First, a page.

The most critical missing piece, Randolph explained as we sat in his office last fall, is character — those essential traits of mind and habit that were drilled into him at boarding school in England and that also have deep roots in American history. “Whether it’s the pioneer in the Conestoga wagon or someone coming here in the 1920s from southern Italy, there was this idea in America that if you worked hard and you showed real grit, that you could be successful,” he said. “Strangely, we’ve now forgotten that. People who have an easy time of things, who get 800s on their SAT’s, I worry that those people get feedback that everything they’re doing is great. And I think as a result, we are actually setting them up for long-term failure. When that person suddenly has to face up to a difficult moment, then I think they’re screwed, to be honest. I don’t think they’ve grown the capacities to be able to handle that.”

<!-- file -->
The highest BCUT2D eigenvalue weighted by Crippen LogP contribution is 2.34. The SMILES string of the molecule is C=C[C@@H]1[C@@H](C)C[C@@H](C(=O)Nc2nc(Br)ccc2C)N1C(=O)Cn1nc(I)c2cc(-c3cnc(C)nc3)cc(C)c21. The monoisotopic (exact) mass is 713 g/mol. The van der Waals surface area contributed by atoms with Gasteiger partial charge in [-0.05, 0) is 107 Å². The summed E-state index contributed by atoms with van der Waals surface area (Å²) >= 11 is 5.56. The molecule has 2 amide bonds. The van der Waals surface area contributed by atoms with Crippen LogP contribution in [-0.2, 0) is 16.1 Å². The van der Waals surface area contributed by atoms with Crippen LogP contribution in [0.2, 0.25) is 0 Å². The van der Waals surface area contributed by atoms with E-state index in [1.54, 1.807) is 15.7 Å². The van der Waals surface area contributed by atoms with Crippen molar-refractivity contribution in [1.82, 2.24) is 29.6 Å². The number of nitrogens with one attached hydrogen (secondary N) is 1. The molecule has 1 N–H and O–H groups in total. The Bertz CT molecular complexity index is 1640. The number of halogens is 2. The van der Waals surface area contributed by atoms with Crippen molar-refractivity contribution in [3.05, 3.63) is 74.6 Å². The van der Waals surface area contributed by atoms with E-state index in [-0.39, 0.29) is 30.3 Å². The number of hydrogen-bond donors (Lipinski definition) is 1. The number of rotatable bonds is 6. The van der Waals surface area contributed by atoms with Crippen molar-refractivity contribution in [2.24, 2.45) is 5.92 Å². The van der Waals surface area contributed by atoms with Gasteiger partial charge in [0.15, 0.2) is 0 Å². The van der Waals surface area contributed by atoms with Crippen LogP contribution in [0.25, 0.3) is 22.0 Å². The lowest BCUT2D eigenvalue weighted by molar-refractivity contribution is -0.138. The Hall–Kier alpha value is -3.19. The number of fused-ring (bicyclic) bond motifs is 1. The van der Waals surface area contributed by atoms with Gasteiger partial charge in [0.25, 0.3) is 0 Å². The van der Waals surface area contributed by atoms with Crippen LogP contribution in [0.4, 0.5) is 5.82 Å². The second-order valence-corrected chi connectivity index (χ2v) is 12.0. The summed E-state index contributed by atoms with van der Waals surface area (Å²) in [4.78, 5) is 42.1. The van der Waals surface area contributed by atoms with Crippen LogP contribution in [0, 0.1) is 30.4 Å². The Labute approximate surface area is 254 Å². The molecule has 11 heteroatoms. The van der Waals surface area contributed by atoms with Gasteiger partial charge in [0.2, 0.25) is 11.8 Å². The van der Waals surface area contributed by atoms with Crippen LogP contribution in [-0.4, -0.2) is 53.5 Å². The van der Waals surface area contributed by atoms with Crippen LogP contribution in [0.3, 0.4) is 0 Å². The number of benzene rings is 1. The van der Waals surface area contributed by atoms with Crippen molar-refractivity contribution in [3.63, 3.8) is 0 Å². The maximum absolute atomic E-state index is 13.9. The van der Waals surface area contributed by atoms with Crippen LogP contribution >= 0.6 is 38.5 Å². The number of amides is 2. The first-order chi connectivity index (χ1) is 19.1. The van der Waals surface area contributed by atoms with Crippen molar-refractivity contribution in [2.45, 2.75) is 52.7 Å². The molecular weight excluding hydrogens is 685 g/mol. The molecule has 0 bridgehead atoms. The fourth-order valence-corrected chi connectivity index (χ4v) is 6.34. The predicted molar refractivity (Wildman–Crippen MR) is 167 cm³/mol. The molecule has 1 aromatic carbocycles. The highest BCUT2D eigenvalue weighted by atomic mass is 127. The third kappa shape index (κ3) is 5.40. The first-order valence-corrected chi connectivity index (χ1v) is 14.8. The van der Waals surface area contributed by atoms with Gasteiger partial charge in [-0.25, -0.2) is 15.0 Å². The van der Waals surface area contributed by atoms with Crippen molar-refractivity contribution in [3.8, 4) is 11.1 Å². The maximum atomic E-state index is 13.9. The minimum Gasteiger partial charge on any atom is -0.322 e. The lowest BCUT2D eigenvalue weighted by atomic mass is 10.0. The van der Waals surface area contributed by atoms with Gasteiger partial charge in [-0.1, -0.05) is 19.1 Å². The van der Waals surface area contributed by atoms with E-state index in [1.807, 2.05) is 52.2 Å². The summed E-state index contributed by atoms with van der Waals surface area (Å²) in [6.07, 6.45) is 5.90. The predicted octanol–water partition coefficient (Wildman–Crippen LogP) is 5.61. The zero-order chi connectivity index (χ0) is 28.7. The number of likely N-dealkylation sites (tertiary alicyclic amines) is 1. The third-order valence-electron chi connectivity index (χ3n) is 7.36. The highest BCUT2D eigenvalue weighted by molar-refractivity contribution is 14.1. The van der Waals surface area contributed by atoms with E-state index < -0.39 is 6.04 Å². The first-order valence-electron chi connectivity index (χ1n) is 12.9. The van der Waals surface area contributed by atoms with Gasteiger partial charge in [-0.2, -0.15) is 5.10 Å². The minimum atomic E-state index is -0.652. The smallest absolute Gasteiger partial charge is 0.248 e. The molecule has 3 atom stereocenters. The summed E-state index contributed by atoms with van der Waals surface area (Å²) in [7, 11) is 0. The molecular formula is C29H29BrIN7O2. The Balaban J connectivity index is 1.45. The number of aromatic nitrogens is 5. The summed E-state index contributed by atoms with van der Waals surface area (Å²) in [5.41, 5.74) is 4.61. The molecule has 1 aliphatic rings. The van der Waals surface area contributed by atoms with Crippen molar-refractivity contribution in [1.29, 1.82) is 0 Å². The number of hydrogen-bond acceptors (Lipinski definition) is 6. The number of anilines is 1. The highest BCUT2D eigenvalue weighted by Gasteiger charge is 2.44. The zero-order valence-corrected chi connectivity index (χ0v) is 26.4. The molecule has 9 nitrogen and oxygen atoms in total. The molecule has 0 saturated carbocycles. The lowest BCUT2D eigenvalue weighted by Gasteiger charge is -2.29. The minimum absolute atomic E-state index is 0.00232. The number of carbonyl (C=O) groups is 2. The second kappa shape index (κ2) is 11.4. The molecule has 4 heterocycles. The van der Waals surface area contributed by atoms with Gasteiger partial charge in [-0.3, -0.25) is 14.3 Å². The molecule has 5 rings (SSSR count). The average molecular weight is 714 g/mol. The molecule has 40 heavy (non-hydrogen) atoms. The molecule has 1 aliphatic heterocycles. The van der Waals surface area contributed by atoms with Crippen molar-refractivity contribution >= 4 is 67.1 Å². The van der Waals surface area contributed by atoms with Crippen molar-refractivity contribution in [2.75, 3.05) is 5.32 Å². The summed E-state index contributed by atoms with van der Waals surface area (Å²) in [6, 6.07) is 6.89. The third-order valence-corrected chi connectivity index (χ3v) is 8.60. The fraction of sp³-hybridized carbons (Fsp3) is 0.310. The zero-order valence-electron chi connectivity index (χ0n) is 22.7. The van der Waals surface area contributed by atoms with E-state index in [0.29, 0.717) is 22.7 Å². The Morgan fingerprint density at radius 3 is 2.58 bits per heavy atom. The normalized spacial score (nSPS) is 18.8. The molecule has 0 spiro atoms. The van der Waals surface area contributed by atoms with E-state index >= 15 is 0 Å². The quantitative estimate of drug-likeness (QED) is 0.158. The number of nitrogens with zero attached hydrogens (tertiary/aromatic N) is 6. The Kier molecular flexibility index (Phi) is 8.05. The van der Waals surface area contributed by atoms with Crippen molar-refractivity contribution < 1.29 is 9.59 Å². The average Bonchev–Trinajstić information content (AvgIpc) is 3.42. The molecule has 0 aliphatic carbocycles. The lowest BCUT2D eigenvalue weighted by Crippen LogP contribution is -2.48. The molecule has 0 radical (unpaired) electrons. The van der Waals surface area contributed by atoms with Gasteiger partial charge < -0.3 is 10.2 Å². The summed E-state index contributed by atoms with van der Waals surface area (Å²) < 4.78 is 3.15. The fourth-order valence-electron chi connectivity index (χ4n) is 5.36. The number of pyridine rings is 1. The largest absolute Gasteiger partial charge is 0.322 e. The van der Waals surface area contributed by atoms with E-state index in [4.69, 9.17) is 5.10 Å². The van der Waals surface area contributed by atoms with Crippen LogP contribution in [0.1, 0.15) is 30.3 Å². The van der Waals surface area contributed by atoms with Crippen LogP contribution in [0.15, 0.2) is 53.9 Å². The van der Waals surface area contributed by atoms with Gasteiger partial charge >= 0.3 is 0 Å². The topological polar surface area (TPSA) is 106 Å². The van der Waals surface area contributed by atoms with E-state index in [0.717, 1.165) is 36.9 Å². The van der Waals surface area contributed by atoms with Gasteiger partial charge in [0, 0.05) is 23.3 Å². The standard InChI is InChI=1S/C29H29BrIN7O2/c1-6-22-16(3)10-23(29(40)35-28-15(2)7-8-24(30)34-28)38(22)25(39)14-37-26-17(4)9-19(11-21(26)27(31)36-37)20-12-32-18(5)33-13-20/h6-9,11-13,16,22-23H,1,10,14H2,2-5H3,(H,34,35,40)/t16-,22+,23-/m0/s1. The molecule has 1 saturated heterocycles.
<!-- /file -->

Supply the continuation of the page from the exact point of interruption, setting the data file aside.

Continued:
Randolph has been pondering throughout his 23-year career as an educator the question of whether and how schools should impart good character. It has often felt like a lonely quest, but it has led him in some interesting directions. In the winter of 2005, Randolph read “Learned Optimism,” a book by Martin Seligman, a psychology professor at the University of Pennsylvania who helped establish the Positive Psychology movement. Randolph found the book intriguing, and he arranged a meeting with the author. As it happened, on the morning that Randolph made the trip to Philadelphia, Seligman had scheduled a separate meeting with David Levin, the co-founder of theKIPP network of charter schools and the superintendent of the KIPP schools in New York City. Seligman decided he might as well combine the two meetings, and he invited Christopher Peterson, a psychology professor at the University of Michigan, who was also visiting Penn that day, to join him and Randolph and Levin in his office for a freewheeling discussion of psychology and schooling.